Fiction A to Z
The Windfall by Diksha BasuMr. and Mrs. Jha have come into a sum of money that will allow them to move to a wealthy community, leaving behind the long-time friends of their humble Delhi apartment complex. But keeping up with the Chopras proves more difficult than expected: while Mr. Jha is eager to fit in (making extravagant purchases at every turn), Mrs. Jha is less enthusiastic. This debut, an engaging comedy of manners, gently skewers India's upwardly mobile middle classes while emphasizing the importance of family bonds.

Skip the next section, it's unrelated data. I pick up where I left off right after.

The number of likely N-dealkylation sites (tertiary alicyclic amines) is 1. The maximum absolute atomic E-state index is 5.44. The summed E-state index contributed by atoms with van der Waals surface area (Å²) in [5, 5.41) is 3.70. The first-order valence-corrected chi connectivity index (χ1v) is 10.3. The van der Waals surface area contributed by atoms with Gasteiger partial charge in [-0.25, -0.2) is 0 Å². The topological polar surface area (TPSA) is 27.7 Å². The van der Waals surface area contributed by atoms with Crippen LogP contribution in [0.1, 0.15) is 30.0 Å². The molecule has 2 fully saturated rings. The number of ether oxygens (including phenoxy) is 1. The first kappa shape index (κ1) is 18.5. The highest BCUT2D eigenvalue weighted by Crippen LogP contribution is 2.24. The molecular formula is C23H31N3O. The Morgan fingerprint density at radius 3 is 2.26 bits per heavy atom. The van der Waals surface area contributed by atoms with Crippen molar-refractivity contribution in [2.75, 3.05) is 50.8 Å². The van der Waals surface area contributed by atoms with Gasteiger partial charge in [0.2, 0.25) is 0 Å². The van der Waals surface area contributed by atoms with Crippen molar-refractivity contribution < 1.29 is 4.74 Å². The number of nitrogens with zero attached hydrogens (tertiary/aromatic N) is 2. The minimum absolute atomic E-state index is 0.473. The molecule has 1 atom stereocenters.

What We Lose by Zinzi ClemmonsRaised in the U.S., Thandi is the daughter of a mixed-race mother from South Africa and an African-American father. The privilege that her father's career as a professor affords their nuclear family stands in stark contrast to those family members still living in post-apartheid Johannesburg, but it is the death of Thandi's mother that forms the center of the novel. In a life shaped by not-belonging, the loss of her mother threatens to overwhelm Thandi, especially as she deals with an unplanned pregnancy. Written in short chapters punctuated by photographs and other ephemera, this collage-like debut has been garnering praise from sources from The New York Times to Vogue.